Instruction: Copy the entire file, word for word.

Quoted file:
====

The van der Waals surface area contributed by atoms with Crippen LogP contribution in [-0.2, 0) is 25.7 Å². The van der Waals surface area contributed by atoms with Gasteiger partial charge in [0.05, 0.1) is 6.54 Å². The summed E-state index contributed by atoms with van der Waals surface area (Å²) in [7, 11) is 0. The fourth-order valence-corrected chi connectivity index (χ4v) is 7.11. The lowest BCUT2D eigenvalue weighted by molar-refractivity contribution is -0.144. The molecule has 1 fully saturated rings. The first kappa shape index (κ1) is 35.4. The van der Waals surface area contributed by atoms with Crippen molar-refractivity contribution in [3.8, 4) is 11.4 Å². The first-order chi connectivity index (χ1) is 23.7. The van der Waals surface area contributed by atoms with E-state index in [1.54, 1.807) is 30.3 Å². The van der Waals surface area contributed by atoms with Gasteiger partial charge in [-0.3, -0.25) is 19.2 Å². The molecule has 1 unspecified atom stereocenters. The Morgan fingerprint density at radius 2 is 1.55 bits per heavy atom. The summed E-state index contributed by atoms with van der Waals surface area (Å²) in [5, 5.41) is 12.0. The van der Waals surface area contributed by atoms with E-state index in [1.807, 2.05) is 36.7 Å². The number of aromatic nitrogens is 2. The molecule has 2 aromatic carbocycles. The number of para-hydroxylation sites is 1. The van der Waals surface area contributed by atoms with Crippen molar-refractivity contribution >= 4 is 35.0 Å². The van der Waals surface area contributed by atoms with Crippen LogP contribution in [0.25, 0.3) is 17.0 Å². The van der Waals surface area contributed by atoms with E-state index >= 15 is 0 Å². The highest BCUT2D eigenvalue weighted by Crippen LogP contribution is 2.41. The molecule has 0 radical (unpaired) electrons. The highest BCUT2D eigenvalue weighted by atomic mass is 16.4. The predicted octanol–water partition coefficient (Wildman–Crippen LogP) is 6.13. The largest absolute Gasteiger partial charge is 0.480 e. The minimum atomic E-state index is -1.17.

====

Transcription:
The van der Waals surface area contributed by atoms with Crippen LogP contribution in [-0.2, 0) is 25.7 Å². The van der Waals surface area contributed by atoms with Gasteiger partial charge in [0.05, 0.1) is 6.54 Å². The summed E-state index contributed by atoms with van der Waals surface area (Å²) in [7, 11) is 0. The fourth-order valence-corrected chi connectivity index (χ4v) is 7.11. The lowest BCUT2D eigenvalue weighted by molar-refractivity contribution is -0.144. The molecule has 1 fully saturated rings. The first kappa shape index (κ1) is 35.4. The van der Waals surface area contributed by atoms with Crippen molar-refractivity contribution in [3.8, 4) is 11.4 Å². The first-order chi connectivity index (χ1) is 23.7. The van der Waals surface area contributed by atoms with E-state index in [1.54, 1.807) is 30.3 Å². The van der Waals surface area contributed by atoms with Gasteiger partial charge in [-0.3, -0.25) is 19.2 Å². The molecule has 1 unspecified atom stereocenters. The Morgan fingerprint density at radius 2 is 1.55 bits per heavy atom. The summed E-state index contributed by atoms with van der Waals surface area (Å²) in [5, 5.41) is 12.0. The van der Waals surface area contributed by atoms with E-state index in [1.807, 2.05) is 36.7 Å². The number of aromatic nitrogens is 2. The molecule has 2 aromatic carbocycles. The number of para-hydroxylation sites is 1. The van der Waals surface area contributed by atoms with Crippen molar-refractivity contribution >= 4 is 35.0 Å². The van der Waals surface area contributed by atoms with Crippen LogP contribution in [0.25, 0.3) is 17.0 Å². The van der Waals surface area contributed by atoms with E-state index >= 15 is 0 Å². The highest BCUT2D eigenvalue weighted by Crippen LogP contribution is 2.41. The molecule has 0 radical (unpaired) electrons. The highest BCUT2D eigenvalue weighted by atomic mass is 16.4. The predicted octanol–water partition coefficient (Wildman–Crippen LogP) is 6.13. The largest absolute Gasteiger partial charge is 0.480 e. The minimum atomic E-state index is -1.17.